Saturday, 9 April 2016

Easy Virtue. Prostitution in French Art, 1850-1910

Fig.2 Bed, after 1860, painted, gilt and carved wood, Ville de Neuilly-sur-Seine. Photo: Jan-Kees Steenman

At the Van Gogh Museum in Amsterdam a provocative exhibition on Parisian culture from the late 19th to 20th century is underway.

Fig.1 Edgar Degas, Absinthe, 1875–6, oil on canvas,
36 ¼ × 27 in., Paris, Musée d’Orsay
The Women Who Light Up the Parisian Night
The city of Paris underwent a dramatic change following the 19th century industrial revolution that improved the living environment and brought about the construction of the likes of the Paris Opera and the Eiffel Tower. Workers from all over France converged on the city to construct these magnificent buildings. And at night, those men flocked to women in search of pleasure.

At the time, Paris was full of prostitutes. The women ranged from call girls soliciting customers on the streets and in cafes to women working at brothels to high-class courtesans with homes provided by their upper class lovers. Even glamorous cabaret dancers or ballerinas at the Opera in the spotlight could be considered among them, since once their shows were over they effectively were the mistresses of their patron men.

Prostitutes From the View of the Artist
Artists took on the subject of prostitutes as a means of expression of modernité (the modern era and its culture), the term coined by the poet Charles Baudelaire. Edgar Degas painted a woman with a drink of absinthe in a café known for solicitations (fig. 1), and Henri de Toulouse Lautrec, Picasso, Kees van Dongen and Frantisek Kupka all portrayed gaudily dressed women flirting with men in steamy cabarets.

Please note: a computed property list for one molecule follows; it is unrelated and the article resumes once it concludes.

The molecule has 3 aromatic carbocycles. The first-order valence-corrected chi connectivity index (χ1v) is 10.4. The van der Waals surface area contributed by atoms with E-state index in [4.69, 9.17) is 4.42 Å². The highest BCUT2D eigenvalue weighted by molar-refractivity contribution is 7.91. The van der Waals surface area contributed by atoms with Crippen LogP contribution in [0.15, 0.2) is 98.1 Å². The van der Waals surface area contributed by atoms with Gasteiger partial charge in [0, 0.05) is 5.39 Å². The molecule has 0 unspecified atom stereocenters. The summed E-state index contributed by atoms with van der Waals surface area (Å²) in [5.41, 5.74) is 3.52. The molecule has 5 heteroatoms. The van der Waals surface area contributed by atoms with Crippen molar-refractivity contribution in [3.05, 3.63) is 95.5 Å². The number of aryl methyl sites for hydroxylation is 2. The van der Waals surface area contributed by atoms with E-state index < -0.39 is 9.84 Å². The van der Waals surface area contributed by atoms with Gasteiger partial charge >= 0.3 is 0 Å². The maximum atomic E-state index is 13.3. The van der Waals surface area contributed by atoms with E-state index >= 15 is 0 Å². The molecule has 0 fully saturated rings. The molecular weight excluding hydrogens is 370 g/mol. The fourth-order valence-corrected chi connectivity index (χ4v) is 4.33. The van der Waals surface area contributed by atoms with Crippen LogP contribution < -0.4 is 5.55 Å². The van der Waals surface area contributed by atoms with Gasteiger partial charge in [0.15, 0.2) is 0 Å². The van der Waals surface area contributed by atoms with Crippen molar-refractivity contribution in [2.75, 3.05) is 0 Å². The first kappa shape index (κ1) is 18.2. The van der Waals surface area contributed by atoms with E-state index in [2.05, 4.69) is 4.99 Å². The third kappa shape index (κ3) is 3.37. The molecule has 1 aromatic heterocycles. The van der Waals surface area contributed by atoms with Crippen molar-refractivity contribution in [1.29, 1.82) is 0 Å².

Viewers are taken from the streets of Paris where men got their first glimpse of a woman or the cafes and dance halls where women sought customers, to the closed off world of brothels and other places of illicit affairs. In addition to artwork, the exhibition reveals the practical elements the women’s lives not depicted in the paintings such as a display of the bed of a high-class madam (fig. 2), small objects used by prostitutes and books to register and manage their labor.


Easy Virtue. Prostitution in French Art, 1850-1910 Until June 19


Van Gogh Museum
Museumplein 6
1071 DJ Amsterdam
The Netherlands
http://www.vangoghmuseum.nl
Opening times:
Until July 14       9:00-18:00 (Fridays until 22:00)
July 14 to Sept 4  9:00-19:00 (Fridays until 22:00 Saturdays until 21:00)
Sept 5 to Nov 6    9:00-18:00 (Fridays until 22:00)
Other dates          9:00-17:00 (Fridays until 22:00)